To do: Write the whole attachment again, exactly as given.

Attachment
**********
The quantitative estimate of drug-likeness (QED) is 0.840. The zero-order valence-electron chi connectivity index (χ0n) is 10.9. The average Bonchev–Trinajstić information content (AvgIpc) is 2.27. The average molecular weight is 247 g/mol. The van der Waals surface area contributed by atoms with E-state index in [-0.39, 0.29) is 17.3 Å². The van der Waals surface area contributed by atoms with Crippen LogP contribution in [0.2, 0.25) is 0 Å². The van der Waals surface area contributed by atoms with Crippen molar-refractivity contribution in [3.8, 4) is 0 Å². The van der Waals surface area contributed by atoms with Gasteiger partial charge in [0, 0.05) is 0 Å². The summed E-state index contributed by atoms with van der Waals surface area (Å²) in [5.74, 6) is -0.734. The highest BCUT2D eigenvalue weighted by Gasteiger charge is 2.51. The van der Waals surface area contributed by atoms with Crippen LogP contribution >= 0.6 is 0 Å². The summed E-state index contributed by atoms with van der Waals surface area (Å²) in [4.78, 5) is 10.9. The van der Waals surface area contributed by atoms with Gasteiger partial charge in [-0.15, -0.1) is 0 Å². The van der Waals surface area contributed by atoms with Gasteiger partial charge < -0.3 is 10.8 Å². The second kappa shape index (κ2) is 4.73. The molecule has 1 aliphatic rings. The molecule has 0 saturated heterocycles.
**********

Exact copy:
The quantitative estimate of drug-likeness (QED) is 0.840. The zero-order valence-electron chi connectivity index (χ0n) is 10.9. The average Bonchev–Trinajstić information content (AvgIpc) is 2.27. The average molecular weight is 247 g/mol. The van der Waals surface area contributed by atoms with E-state index in [-0.39, 0.29) is 17.3 Å². The van der Waals surface area contributed by atoms with Crippen LogP contribution in [0.2, 0.25) is 0 Å². The van der Waals surface area contributed by atoms with Crippen molar-refractivity contribution in [3.8, 4) is 0 Å². The van der Waals surface area contributed by atoms with Gasteiger partial charge in [0, 0.05) is 0 Å². The summed E-state index contributed by atoms with van der Waals surface area (Å²) in [5.74, 6) is -0.734. The highest BCUT2D eigenvalue weighted by Gasteiger charge is 2.51. The van der Waals surface area contributed by atoms with Crippen LogP contribution >= 0.6 is 0 Å². The summed E-state index contributed by atoms with van der Waals surface area (Å²) in [4.78, 5) is 10.9. The van der Waals surface area contributed by atoms with Gasteiger partial charge in [-0.15, -0.1) is 0 Å². The van der Waals surface area contributed by atoms with Gasteiger partial charge < -0.3 is 10.8 Å². The second kappa shape index (κ2) is 4.73. The molecule has 1 aliphatic rings. The molecule has 0 saturated heterocycles.